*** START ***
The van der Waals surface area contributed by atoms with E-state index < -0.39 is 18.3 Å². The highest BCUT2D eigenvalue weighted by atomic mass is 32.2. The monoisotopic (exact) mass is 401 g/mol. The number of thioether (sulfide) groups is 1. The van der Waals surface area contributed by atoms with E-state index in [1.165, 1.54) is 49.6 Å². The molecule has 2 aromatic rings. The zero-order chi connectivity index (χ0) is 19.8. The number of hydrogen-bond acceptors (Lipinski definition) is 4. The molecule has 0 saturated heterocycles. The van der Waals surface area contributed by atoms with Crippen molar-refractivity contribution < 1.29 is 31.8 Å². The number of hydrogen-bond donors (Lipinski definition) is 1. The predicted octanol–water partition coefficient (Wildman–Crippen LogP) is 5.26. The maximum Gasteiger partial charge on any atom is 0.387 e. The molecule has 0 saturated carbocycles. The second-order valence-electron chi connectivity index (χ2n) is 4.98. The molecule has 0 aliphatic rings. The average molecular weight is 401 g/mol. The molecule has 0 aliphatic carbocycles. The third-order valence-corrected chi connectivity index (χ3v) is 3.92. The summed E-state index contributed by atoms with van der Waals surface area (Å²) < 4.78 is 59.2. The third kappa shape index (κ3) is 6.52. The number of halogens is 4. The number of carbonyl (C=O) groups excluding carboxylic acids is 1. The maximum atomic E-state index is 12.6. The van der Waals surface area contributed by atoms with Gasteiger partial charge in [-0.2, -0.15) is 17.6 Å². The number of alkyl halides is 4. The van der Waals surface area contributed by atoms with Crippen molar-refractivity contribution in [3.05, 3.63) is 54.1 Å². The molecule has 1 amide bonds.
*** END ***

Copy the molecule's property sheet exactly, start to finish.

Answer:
The van der Waals surface area contributed by atoms with E-state index < -0.39 is 18.3 Å². The highest BCUT2D eigenvalue weighted by atomic mass is 32.2. The monoisotopic (exact) mass is 401 g/mol. The number of thioether (sulfide) groups is 1. The van der Waals surface area contributed by atoms with E-state index in [1.165, 1.54) is 49.6 Å². The molecule has 2 aromatic rings. The zero-order chi connectivity index (χ0) is 19.8. The number of hydrogen-bond acceptors (Lipinski definition) is 4. The molecule has 0 saturated heterocycles. The van der Waals surface area contributed by atoms with Crippen molar-refractivity contribution < 1.29 is 31.8 Å². The number of hydrogen-bond donors (Lipinski definition) is 1. The predicted octanol–water partition coefficient (Wildman–Crippen LogP) is 5.26. The maximum Gasteiger partial charge on any atom is 0.387 e. The molecule has 0 saturated carbocycles. The second-order valence-electron chi connectivity index (χ2n) is 4.98. The molecule has 0 aliphatic rings. The average molecular weight is 401 g/mol. The molecule has 0 aliphatic carbocycles. The third-order valence-corrected chi connectivity index (χ3v) is 3.92. The summed E-state index contributed by atoms with van der Waals surface area (Å²) < 4.78 is 59.2. The third kappa shape index (κ3) is 6.52. The number of halogens is 4. The number of carbonyl (C=O) groups excluding carboxylic acids is 1. The maximum atomic E-state index is 12.6. The van der Waals surface area contributed by atoms with Gasteiger partial charge in [-0.2, -0.15) is 17.6 Å². The number of alkyl halides is 4. The van der Waals surface area contributed by atoms with Crippen molar-refractivity contribution in [3.05, 3.63) is 54.1 Å². The molecule has 1 amide bonds.